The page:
When MMORPG’s first hit the scene way back in the early 1990’s, the increased cost associated with running an online game, from server maintenance to game updates, presented developers with a new challenge. How could they increase their revenue to overcome the added expenses?
From this dilemma, the subscription model was born. Gamers would not only have to purchase the game, they would then have to pay a fee for continued access to the servers to actually play the game. And in fact, one of the very first MMORPG’s, NeverWinter Nights, used a subscription model that was quite literal in its execution, charging gamers per every hour spent slaying beasts. We can thank the Gods of (insert random MMO fantasy world ruled over by a pantheon of Gods, which probably constitutes most) that THAT model quickly went the way of Final Fantasy XIV’s original staff members.
As the genre continued to grow, and more and more games all using subscription models hit the market, it became apparent that something was going to have to give. The trouble with this model was that it bred players who were wholly devoted to just one game. Many games were struggling to find new paying players or pull them from the other subscription based games, and this only intensified after World of Warcraft’s release and subsequent dominance of the subscription based market.
It was around this time that Free to Play Games first started appearing, many of them coming from Asia. It’s safe to say that early impressions of these games weren’t overly positive for the most part, and the payment model developed a poor reputation as a result, with free to play games being seen as inferior in quality to most pay to play offerings.
Yet despite this, a funny thing happened; free to play online games were pulling in huge amounts of players, and even better for developers, they were actually making money. You see, contrary to what some people believed, gamers WERE in fact willing to spend money on in-game items to help them level faster, or new duds to make them look stylish in advance of their next raid.
As a result, more and more developers entered the free to play market (Dungeons & Dragons Online, The Lord of the Rings Online, EverQuest II Extended, Alganon, APB, Champions Online and much more), which led to a veritable flood of new offerings hitting in recent years. The flood of new titles put even greater pressure on those clinging to the old subscription model, forcing some of them to shut down altogether or switch from subscription-based to free-to-play.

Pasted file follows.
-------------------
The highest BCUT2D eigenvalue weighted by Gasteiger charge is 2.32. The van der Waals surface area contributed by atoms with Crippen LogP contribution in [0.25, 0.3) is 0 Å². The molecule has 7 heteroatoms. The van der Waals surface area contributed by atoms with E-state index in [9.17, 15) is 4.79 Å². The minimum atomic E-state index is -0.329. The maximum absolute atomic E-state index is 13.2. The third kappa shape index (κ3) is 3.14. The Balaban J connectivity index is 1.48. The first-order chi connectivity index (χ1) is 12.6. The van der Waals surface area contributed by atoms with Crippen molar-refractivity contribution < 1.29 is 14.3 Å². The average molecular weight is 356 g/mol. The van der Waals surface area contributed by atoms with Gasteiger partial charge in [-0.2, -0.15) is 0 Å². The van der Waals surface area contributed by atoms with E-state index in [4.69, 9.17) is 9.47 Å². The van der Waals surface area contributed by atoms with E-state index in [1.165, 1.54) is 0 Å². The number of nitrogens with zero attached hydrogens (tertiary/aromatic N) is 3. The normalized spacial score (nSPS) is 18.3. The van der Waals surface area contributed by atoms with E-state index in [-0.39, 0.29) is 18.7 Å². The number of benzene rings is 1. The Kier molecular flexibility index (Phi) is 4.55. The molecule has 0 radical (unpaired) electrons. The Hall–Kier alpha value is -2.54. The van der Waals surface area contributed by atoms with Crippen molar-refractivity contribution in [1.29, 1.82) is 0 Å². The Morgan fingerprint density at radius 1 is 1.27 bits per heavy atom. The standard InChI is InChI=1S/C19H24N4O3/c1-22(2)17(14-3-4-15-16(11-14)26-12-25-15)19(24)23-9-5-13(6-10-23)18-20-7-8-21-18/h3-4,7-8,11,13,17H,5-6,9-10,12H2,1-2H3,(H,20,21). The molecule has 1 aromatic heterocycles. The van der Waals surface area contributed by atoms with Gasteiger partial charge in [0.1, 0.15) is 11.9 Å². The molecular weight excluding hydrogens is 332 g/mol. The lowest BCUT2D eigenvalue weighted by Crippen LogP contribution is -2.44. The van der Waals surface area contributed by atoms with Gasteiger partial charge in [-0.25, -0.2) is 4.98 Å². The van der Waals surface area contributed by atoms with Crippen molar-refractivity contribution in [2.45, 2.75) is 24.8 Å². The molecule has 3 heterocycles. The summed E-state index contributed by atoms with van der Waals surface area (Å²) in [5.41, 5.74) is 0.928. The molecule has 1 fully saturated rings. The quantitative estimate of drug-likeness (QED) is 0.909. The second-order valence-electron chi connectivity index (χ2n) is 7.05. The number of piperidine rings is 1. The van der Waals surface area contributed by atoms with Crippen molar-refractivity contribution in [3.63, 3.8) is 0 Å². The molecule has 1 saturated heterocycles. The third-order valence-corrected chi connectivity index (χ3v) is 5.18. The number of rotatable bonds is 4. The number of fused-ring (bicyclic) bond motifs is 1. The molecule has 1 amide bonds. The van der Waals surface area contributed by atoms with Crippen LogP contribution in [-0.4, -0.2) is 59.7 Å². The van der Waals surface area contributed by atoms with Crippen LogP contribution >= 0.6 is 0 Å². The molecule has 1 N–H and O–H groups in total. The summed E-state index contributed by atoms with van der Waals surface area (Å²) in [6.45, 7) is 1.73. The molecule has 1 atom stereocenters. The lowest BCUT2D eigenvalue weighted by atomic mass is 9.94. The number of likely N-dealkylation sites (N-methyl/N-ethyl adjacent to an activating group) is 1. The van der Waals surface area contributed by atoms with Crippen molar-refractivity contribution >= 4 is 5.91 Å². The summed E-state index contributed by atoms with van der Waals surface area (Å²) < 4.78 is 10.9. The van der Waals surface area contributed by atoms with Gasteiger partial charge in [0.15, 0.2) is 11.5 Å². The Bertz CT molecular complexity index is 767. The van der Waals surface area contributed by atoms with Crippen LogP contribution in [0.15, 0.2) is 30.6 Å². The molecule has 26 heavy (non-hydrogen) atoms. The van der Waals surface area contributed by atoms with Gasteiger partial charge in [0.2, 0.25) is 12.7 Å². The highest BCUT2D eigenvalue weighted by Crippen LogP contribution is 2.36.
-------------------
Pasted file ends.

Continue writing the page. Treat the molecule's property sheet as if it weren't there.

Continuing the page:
This migration to free to play all but ensures that this payment model will thrive in the coming years, and with the increased competition in this space, should also ensure that the quality of new releases continues to grow with it. We can already see the evidence of this in many of the most recent free to play offerings such as Runes of Magic, League of Legends, Vindictus, Need for Speed World, Battlefield Play4Free, and much more.
What we’re seeing now are subscription-based quality games being released free to play, and this trend will only continue. It’s not really a surprise that this is now the case; with developers now confident they can make money and develop a sustainable revenue stream for the long term, they’re able to commit more resources to new free to play projects, and the quality of these games is increasing as a result. This whole trend will only continue to make it that much more difficult for subscription based games to find loyal, paying customers.
Of course, one of the great benefits to gamers with the free to play model is the ease with which they can test out and jump between different games, all without having to worry about fees. You can read game reviews and lists of game features until you’re blue in the face, but until you’ve actually tested out a game for a decent amount of time yourself, you really don’t know for certain whether it will be up your alley or not.
While many subscription based games do have free trials, you often have to jump through hoops to gain access to them, and then the limited nature of the trials forces you to cram large gaming sessions into a short amount of time if you hope to be able to make an accurate judgment on the game before the trial expires.
Free to play games also allow you to freely return to former stomping grounds and hook up with old adventuring buddies whenever you want. You don’t have to feel obligated to just one game because of a subscription fee that you want to get the most out of, and you don’t have to cling to playing that game until the bitter end, knowing that once you drop it, you’ll likely be dropping it for good. Instead you’ll be free to jump around and play whichever games you want, whenever you want.
So what are you waiting for? A whole host of exciting new worlds are out there waiting to be explored, with new friends to meet, new guilds to join, new battles to be fought, and new loot to be found. Get out there and enjoy the journey. The free journey.